This post is a part of our New Voices Section.
Written by Garrett Eberhardt.
You Were Never Really Here follows Joe (Joaquin Phoenix), a veteran turned contract investigator/killer with a specialty in the tracking of missing girls. After taking a job involving Nina (Ekaterina Samsonov), the troublesome daughter of a New York State Senator, Joe becomes embroiled in a deep conspiracy that leaves him fighting shadowy figures while simultaneously fighting the shadows of his past.
While the violence present in You Were Never Really Here has been the subject of much focus and debate, at its core, the film is about the effect of trauma, traumatic childhoods in particular. Interspersed within the main thread of the film are flashbacks of the trauma Joe suffered as the child of an abusive household, shown through flashbacks. The most obvious carryover presented to the audience is the use of a hammer by Joe’s father to assault his wife, portrayed in the present day by Judith Roberts in a sweet and relatable performance, and young son. In his capacity as a contract killer, Joe’s weapon of choice is a hammer. This sort of symmetry between the experiences of the past and the characters current behavior drive what is presented onscreen. The trauma of his upbringing is also what drives Joe toward Nina, pushing him to continue his pursuit of her and her kidnappers. In her traumatic experiences, Joe sees his younger self and empathizes, becoming determined to deliver her from a fate that mirrors his own.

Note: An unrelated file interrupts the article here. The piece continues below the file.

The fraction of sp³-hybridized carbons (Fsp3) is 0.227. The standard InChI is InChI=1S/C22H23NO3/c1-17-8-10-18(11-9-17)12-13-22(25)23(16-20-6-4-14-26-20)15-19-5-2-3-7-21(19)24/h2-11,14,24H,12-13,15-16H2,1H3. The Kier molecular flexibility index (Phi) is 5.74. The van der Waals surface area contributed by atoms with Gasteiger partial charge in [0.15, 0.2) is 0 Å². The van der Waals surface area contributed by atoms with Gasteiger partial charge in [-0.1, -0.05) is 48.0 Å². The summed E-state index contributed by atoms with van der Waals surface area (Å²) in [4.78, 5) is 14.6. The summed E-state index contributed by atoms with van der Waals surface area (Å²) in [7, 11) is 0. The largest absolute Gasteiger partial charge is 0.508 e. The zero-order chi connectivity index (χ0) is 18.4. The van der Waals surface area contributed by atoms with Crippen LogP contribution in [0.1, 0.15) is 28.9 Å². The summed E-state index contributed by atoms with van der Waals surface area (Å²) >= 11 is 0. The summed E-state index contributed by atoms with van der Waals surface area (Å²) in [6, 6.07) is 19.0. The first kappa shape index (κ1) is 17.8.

The violence displayed in the film by its noted director Lynne Ramsey often occurs out of frame of the cameras, with viewers expected to infer what has occurred either through their own imagination or by reading the visual cues presented to them in the following shot. This depiction of the violence within the film is purposeful, as it fits within the film’s theme of examination the effects of trauma and pain on its subjects. Viewers are presented with the aftermath of the violence acts and how the characters react to the incidents, whether it’s the death or kidnapping of an immediate family member, the discovery of the death of a friend, or happening upon a bloody murder scene. In each of these instances, we’re left to see how these discoveries make those who see them feel, what it reveals about their inner selves and what it makes them realize about the others surrounding them. Ramsey also uses the past violent trauma in the form of PTSD flashback scenes suffered by Joe. That Joe’s past is only shown on screen in sporadic, short bursts instead of prolonged scenes was an innovative, genius move from the director, presenting them as a driver for his current behavior, always bubbling underneath the surface; a lingering presence in Joe’s subconscious.